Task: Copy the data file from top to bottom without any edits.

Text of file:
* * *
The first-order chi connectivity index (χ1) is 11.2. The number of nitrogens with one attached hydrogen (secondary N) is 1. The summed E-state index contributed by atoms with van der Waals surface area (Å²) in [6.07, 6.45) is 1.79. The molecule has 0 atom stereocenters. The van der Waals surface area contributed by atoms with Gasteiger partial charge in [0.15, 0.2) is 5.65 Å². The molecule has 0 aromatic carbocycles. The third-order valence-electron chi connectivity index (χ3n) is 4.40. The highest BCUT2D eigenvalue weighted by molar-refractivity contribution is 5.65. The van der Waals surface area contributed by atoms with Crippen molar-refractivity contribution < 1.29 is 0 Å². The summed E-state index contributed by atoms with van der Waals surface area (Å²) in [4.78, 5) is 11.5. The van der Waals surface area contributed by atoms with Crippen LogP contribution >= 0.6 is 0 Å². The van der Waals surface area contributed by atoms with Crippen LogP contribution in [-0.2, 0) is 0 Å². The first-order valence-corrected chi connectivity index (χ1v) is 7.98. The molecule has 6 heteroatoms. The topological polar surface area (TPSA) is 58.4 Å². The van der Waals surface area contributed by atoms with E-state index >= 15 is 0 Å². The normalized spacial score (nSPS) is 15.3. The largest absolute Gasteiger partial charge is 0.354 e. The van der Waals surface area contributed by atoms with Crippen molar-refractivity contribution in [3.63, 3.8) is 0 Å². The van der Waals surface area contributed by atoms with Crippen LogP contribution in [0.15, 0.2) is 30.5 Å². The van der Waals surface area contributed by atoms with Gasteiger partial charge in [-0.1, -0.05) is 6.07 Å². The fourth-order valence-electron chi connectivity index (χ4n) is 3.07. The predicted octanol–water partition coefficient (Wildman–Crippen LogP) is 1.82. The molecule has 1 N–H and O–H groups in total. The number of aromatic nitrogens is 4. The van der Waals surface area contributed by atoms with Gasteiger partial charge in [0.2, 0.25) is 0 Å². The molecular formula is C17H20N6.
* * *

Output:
The first-order chi connectivity index (χ1) is 11.2. The number of nitrogens with one attached hydrogen (secondary N) is 1. The summed E-state index contributed by atoms with van der Waals surface area (Å²) in [6.07, 6.45) is 1.79. The molecule has 0 atom stereocenters. The van der Waals surface area contributed by atoms with Gasteiger partial charge in [0.15, 0.2) is 5.65 Å². The molecule has 0 aromatic carbocycles. The third-order valence-electron chi connectivity index (χ3n) is 4.40. The highest BCUT2D eigenvalue weighted by molar-refractivity contribution is 5.65. The van der Waals surface area contributed by atoms with Crippen molar-refractivity contribution < 1.29 is 0 Å². The summed E-state index contributed by atoms with van der Waals surface area (Å²) in [4.78, 5) is 11.5. The van der Waals surface area contributed by atoms with Crippen LogP contribution >= 0.6 is 0 Å². The van der Waals surface area contributed by atoms with Crippen LogP contribution in [-0.2, 0) is 0 Å². The first-order valence-corrected chi connectivity index (χ1v) is 7.98. The molecule has 6 heteroatoms. The topological polar surface area (TPSA) is 58.4 Å². The van der Waals surface area contributed by atoms with E-state index >= 15 is 0 Å². The normalized spacial score (nSPS) is 15.3. The largest absolute Gasteiger partial charge is 0.354 e. The van der Waals surface area contributed by atoms with Crippen molar-refractivity contribution in [3.63, 3.8) is 0 Å². The van der Waals surface area contributed by atoms with Crippen LogP contribution in [0.15, 0.2) is 30.5 Å². The van der Waals surface area contributed by atoms with Gasteiger partial charge in [-0.1, -0.05) is 6.07 Å². The fourth-order valence-electron chi connectivity index (χ4n) is 3.07. The predicted octanol–water partition coefficient (Wildman–Crippen LogP) is 1.82. The molecule has 1 N–H and O–H groups in total. The number of aromatic nitrogens is 4. The van der Waals surface area contributed by atoms with Gasteiger partial charge in [0.2, 0.25) is 0 Å². The molecular formula is C17H20N6.